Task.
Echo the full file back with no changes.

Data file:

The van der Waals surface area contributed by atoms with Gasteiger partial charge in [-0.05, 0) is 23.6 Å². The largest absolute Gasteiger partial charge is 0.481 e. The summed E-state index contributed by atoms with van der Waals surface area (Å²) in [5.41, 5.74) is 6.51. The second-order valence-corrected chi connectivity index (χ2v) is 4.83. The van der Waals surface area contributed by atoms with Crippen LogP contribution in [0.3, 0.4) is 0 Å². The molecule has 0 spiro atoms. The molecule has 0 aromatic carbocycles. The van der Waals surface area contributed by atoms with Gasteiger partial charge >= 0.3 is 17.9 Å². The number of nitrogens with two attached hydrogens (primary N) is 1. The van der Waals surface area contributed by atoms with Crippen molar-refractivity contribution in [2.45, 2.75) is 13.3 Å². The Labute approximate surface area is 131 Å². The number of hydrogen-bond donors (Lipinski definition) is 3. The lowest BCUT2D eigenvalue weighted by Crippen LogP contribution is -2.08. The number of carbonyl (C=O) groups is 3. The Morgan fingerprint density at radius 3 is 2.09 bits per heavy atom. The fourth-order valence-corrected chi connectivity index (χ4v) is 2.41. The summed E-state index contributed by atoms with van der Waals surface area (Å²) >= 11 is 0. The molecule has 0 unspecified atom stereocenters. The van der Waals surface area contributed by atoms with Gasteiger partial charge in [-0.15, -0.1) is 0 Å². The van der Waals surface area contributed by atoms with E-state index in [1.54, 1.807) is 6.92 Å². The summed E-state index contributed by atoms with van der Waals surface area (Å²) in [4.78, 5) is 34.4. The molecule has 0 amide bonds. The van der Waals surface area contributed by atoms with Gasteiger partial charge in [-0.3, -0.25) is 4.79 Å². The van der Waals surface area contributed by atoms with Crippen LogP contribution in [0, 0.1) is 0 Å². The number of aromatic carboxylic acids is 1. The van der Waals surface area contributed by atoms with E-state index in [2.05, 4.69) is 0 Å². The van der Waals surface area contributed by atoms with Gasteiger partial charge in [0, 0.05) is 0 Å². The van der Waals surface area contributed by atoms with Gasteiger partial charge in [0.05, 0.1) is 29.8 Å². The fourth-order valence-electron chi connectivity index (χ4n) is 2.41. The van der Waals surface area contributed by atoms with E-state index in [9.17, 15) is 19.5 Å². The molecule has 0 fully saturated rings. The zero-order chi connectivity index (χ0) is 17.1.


The van der Waals surface area contributed by atoms with Gasteiger partial charge in [-0.05, 0) is 23.6 Å². The largest absolute Gasteiger partial charge is 0.481 e. The summed E-state index contributed by atoms with van der Waals surface area (Å²) in [5.41, 5.74) is 6.51. The second-order valence-corrected chi connectivity index (χ2v) is 4.83. The van der Waals surface area contributed by atoms with Crippen LogP contribution in [0.3, 0.4) is 0 Å². The molecule has 0 spiro atoms. The molecule has 0 aromatic carbocycles. The van der Waals surface area contributed by atoms with Gasteiger partial charge >= 0.3 is 17.9 Å². The number of nitrogens with two attached hydrogens (primary N) is 1. The van der Waals surface area contributed by atoms with Crippen molar-refractivity contribution in [2.45, 2.75) is 13.3 Å². The Labute approximate surface area is 131 Å². The number of hydrogen-bond donors (Lipinski definition) is 3. The lowest BCUT2D eigenvalue weighted by Crippen LogP contribution is -2.08. The number of carbonyl (C=O) groups is 3. The Morgan fingerprint density at radius 3 is 2.09 bits per heavy atom. The fourth-order valence-corrected chi connectivity index (χ4v) is 2.41. The summed E-state index contributed by atoms with van der Waals surface area (Å²) >= 11 is 0. The molecule has 0 unspecified atom stereocenters. The van der Waals surface area contributed by atoms with Gasteiger partial charge in [-0.15, -0.1) is 0 Å². The van der Waals surface area contributed by atoms with E-state index in [1.54, 1.807) is 6.92 Å². The summed E-state index contributed by atoms with van der Waals surface area (Å²) in [4.78, 5) is 34.4. The molecule has 0 amide bonds. The van der Waals surface area contributed by atoms with Gasteiger partial charge in [-0.3, -0.25) is 4.79 Å². The van der Waals surface area contributed by atoms with Crippen LogP contribution in [0, 0.1) is 0 Å². The number of aromatic carboxylic acids is 1. The van der Waals surface area contributed by atoms with E-state index in [2.05, 4.69) is 0 Å². The van der Waals surface area contributed by atoms with Gasteiger partial charge in [0, 0.05) is 0 Å². The van der Waals surface area contributed by atoms with Gasteiger partial charge in [0.05, 0.1) is 29.8 Å². The fourth-order valence-electron chi connectivity index (χ4n) is 2.41. The van der Waals surface area contributed by atoms with E-state index in [9.17, 15) is 19.5 Å². The molecule has 0 fully saturated rings. The zero-order chi connectivity index (χ0) is 17.1.